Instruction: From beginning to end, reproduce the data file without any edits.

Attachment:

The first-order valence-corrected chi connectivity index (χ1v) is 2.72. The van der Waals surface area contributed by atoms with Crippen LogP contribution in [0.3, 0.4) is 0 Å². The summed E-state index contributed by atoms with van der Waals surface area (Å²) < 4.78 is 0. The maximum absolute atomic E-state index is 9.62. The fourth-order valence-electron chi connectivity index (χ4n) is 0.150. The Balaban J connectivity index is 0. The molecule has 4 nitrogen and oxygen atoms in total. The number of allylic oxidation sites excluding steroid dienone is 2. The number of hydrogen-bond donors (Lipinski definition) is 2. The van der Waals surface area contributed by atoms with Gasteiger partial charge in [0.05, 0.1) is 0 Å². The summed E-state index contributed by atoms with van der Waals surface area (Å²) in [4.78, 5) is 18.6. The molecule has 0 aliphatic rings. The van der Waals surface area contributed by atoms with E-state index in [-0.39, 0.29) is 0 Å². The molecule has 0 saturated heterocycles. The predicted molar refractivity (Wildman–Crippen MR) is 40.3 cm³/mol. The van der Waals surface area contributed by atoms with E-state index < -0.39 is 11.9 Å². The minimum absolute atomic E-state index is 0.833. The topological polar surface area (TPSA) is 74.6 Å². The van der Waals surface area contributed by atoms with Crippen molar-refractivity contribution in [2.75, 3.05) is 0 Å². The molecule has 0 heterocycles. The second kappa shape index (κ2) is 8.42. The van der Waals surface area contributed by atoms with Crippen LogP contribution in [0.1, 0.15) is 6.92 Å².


The first-order valence-corrected chi connectivity index (χ1v) is 2.72. The van der Waals surface area contributed by atoms with Crippen LogP contribution in [0.3, 0.4) is 0 Å². The summed E-state index contributed by atoms with van der Waals surface area (Å²) < 4.78 is 0. The maximum absolute atomic E-state index is 9.62. The fourth-order valence-electron chi connectivity index (χ4n) is 0.150. The Balaban J connectivity index is 0. The molecule has 4 nitrogen and oxygen atoms in total. The number of allylic oxidation sites excluding steroid dienone is 2. The number of hydrogen-bond donors (Lipinski definition) is 2. The van der Waals surface area contributed by atoms with Gasteiger partial charge in [0.05, 0.1) is 0 Å². The summed E-state index contributed by atoms with van der Waals surface area (Å²) in [4.78, 5) is 18.6. The molecule has 0 aliphatic rings. The van der Waals surface area contributed by atoms with E-state index in [-0.39, 0.29) is 0 Å². The molecule has 0 saturated heterocycles. The predicted molar refractivity (Wildman–Crippen MR) is 40.3 cm³/mol. The van der Waals surface area contributed by atoms with E-state index < -0.39 is 11.9 Å². The minimum absolute atomic E-state index is 0.833. The topological polar surface area (TPSA) is 74.6 Å². The van der Waals surface area contributed by atoms with Crippen molar-refractivity contribution in [2.75, 3.05) is 0 Å². The molecule has 0 heterocycles. The second kappa shape index (κ2) is 8.42. The van der Waals surface area contributed by atoms with Crippen LogP contribution in [0.1, 0.15) is 6.92 Å².